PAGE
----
The world’s two biggest cement makers are joining forces. Holcim of Switzerland is set to take over France’s Lafarge, offering one of its shares for one Lafarge share and creating a group with combined sales of €39bn.
The new behemoth, which will be domiciled in Switzerland, expects to spend €1bn on the deal and hopes to achieve annual savings of €1.4bn by 2017.
What the commentators said
Lafarge and Holcim want to complete the merger in the first half of 2015, said Nils Pratley in The Guardian. “That’s optimistic”. In the cement industry “investigations into allegations of cartel behaviour are a semi-permanent state of affairs”.
It’s a highly concentrated sector, with just six firms comprising 40% of the global market outside China, and governments buy lots of cement, so they “want to know they are not being diddled”. No wonder UBS thinks regulators could take two years to look at this deal.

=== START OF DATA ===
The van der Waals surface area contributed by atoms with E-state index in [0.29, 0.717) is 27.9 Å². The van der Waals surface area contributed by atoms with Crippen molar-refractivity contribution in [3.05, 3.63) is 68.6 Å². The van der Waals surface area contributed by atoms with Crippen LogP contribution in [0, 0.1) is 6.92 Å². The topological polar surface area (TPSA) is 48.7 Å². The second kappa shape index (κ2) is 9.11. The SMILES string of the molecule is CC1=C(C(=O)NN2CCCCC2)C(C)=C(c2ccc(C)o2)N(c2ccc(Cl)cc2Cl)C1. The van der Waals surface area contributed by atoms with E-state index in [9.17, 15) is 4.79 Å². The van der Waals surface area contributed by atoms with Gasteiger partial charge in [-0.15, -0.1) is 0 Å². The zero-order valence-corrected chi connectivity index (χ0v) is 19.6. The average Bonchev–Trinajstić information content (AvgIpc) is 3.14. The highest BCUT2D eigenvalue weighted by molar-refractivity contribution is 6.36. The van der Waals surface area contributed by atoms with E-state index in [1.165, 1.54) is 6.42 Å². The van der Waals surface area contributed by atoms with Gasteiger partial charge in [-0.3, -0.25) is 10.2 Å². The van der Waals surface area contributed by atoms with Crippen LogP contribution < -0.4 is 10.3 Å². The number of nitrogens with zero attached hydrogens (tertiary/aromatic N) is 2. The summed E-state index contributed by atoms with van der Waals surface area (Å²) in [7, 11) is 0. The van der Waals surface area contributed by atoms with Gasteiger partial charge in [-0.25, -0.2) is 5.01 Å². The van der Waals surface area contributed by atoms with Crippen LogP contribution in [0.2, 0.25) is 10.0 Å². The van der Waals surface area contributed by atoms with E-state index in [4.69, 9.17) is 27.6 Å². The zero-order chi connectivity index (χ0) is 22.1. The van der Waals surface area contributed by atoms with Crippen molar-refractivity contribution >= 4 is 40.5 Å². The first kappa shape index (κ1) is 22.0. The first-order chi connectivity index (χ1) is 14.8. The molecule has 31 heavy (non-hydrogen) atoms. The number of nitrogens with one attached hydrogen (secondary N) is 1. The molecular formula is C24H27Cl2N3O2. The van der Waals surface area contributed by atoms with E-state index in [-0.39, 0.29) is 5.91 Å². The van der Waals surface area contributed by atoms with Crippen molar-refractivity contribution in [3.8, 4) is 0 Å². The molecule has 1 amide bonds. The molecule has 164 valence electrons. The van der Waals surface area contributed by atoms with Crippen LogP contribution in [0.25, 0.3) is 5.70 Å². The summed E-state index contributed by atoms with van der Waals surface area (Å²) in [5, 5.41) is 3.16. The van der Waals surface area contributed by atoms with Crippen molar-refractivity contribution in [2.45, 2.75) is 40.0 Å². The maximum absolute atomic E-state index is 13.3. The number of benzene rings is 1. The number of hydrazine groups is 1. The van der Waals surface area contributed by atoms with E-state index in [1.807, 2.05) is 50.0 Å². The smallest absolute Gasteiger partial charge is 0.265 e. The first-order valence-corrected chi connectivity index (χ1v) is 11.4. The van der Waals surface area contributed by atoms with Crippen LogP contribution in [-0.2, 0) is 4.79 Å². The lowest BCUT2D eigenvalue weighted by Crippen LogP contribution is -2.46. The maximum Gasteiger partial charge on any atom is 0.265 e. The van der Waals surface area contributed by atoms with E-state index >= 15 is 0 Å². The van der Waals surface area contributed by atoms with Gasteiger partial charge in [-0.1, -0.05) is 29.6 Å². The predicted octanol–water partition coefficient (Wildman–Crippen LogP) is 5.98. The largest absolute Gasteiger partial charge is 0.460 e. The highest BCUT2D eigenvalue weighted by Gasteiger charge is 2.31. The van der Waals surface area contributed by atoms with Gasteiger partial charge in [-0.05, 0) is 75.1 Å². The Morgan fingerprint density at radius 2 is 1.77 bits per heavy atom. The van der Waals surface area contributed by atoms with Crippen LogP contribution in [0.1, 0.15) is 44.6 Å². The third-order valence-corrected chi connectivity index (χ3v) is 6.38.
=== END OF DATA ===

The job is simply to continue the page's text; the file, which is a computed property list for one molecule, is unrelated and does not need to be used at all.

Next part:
The firms have offered to sell assets accounting for 10%-15% of sales. These could go to rivals in Europe, giving them a boost, said Lex in the FT. But with 15 regulators in the mix, more sales may be needed, which could end up scuppering a deal.
Still, as Glencore/Xstrata showed, “where there’s a will to get a deal done, there’s usually a way to buy the watchdogs off, figuratively if not literally”, said James Moore in The Independent. And the pair need to join forces.
They have too much capacity because growth from emerging markets hasn’t (so far) come through, and both took on a great deal of debt in the go-go years, which has hit profitability.
But another worry for investors should be the deal’s structure. ‘Mergers of equals’ tend to be “hastily bolted together” with the main jobs assigned for political reasons and not based on merit. They are “rarely satisfactory and never truly equal”.